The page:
The daring expansion of Los Angeles's water and power infrastructure, the aggressive implementation of its pioneering freeway plan, and the strategic development of its major transportation hubs all fueled the metropolis's phenomenal growth. The urban networks of Los Angeles were the foundation of the region's transformation into a global powerhouse.

Santa Monica Freeway (Interstate 10) and Harbor Freeway (Interstate 110) Interchange


Los Angeles's ambitious freeway system promoted the region's exponential development, united and divided communities, and cemented the city's auto-dependent identity.

By 1940, there were over one million cars on L.A.'s roads. Residents' embrace of motorized living resulted in the need for a new transportation network unimpeded by surface-street congestion. "Motorway" solutions, promoted at the 1939 New York World's Fair, promised intelligently designed systems based on the four principles of safety, comfort, speed, and economy.

California's first major high-speed roadway was the Arroyo Seco Parkway (formerly called the Pasadena Freeway), completed in 1940. A comprehensive freeway master plan adopted in 1947 was based on early trails and roads as well as the extensive routes of the Pacific Electric Railway, which automobiles helped make obsolete. Voter-approved gasoline taxes introduced in 1947 and the Federal-Aid Highway Act of 1956 accelerated the construction of the county's 527-mile network, including the Santa Monica Freeway and Harbor Freeway, seen in the image at the right.

Civic leaders promoted the freeway system as a beneficial and efficient means of uniting the metropolis. Property owners in the path of these monumental roadways, however, experienced harsher realities. Freeways divided communities and escalated health concerns related to car emissions.

Public Transportation

Los Angeles's public transportation system has been a source of fascination and frustration for generations. Established by real-estate developer Henry Huntington, the Pacific Electric Railway was once the largest interurban rail system in the world. Yet escalating levels of automobile ownership, longer riding times due to traffic, deferred maintenance, and declining profitability all contributed to its demise in the 1950s.
Rail Rapid Transit Now!
Plans were constantly devised, though not always implemented, for experimental mass-transportation strategies, including elevated bus lines, monorails, and transit-oriented developments, such as Rail Rapid Transit. The economic and psychological toll of increased traffic, as well as L.A.'s greater density, made improved mobility an urgent civic need. In 1990, L.A. County purchased the remaining rail right-of-ways from the Southern Pacific Transportation Company, laying the foundation for the light-rail, subway, and rapid-bus networks constructed in the region over the last decades.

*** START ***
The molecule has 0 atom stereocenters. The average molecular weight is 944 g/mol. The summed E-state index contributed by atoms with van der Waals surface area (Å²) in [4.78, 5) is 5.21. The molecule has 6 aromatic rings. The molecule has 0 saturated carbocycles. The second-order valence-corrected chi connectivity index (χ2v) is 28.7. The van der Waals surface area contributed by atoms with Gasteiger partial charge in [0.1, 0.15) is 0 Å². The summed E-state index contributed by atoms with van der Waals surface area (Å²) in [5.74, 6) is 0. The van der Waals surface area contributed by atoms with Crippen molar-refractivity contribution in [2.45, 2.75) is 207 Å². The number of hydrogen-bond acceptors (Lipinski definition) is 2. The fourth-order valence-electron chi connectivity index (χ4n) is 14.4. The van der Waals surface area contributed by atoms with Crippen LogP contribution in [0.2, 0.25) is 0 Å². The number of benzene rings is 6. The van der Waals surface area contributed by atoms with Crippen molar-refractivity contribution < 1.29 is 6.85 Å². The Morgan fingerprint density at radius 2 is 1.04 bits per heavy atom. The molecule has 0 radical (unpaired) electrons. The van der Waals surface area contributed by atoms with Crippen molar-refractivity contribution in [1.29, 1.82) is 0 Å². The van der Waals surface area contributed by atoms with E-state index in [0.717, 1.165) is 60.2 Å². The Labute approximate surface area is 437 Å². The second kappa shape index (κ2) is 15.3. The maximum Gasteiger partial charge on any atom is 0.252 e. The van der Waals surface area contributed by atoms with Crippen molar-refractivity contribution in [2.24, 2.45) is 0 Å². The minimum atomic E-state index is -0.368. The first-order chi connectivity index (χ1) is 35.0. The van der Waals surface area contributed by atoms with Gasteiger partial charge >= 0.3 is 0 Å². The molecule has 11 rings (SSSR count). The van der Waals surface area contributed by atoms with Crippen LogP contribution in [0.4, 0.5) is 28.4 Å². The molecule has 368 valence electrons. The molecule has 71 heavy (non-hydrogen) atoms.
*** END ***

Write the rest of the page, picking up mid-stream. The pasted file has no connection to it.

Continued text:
LAX Airport

Video » LAX: Global Gateway of the Jet Age

Considered the first airport of the jet age, Los Angeles International Airport (LAX) is a prime symbol of L.A.'s drive to become one of the globe's most vital gateways. A decade of planning was required before the initial phase of construction was completed in 1961—anchored by the iconic, gravity-defying arches of the Theme Building.

The airport's experimental scheme was the earliest of its kind to use a satellite terminal system, in which passengers walked from airline ticketing areas through underground tunnels, and emerged via escalators into distinct departure pavilions located adjacent to the runways. The master plan was also designed to accommodate future expansion.

Water and Power

Voracious demand for water and power was a fundamental driving force behind L.A.'s expanding geographic, political, and economic influence.

Video » The L.A. River: Nature Tamed

After the Los Angeles River and local aquifers were depleted in the early 1900s, elaborate remote networks were constructed to import water to the region. Originating in the Owens Valley in eastern California, the 223-mile Los Angeles Aqueduct began serving the city in 1913. The Hoover Dam's 266-mile electrical transmission line and the 242-mile Colorado River Aqueduct were both completed in the 1930s.

Greater ecological awareness instigated new conservation methods to keep pace with mounting needs. Federal energy and wastewater management guidelines established in the 1970s spurred creative collaborations among building and landscape architects, engineers, and environmental experts.

Department of Water and Power Building / Shulman
The headquarters for the Los Angeles Department of Water and Power was designed with intelligent systems that elegantly promote the utility's services. The structure is surrounded by a reflecting pool with eight splashing fountains, which circulate water used for the building's air-conditioning. Office lights were originally left on overnight to not only transform the facility into an alluring civic lantern but also produce enough radiant heat to warm the interior. The 1973 oil crisis, however, made this method appear wasteful, forcing a more standard approach for climate control.

Banner image: LAX Theme Building by Pereira & Luckman, Welton Becket & Associates, and Paul R. Williams (detail), construction completed 1961. Pencil, watercolor, and gouache on board, 1958, 36 x 48 in. (91.4 x 121.9 cm). Alan E. Leib Collection. Image courtesy of and © Luckman Salas O'Brien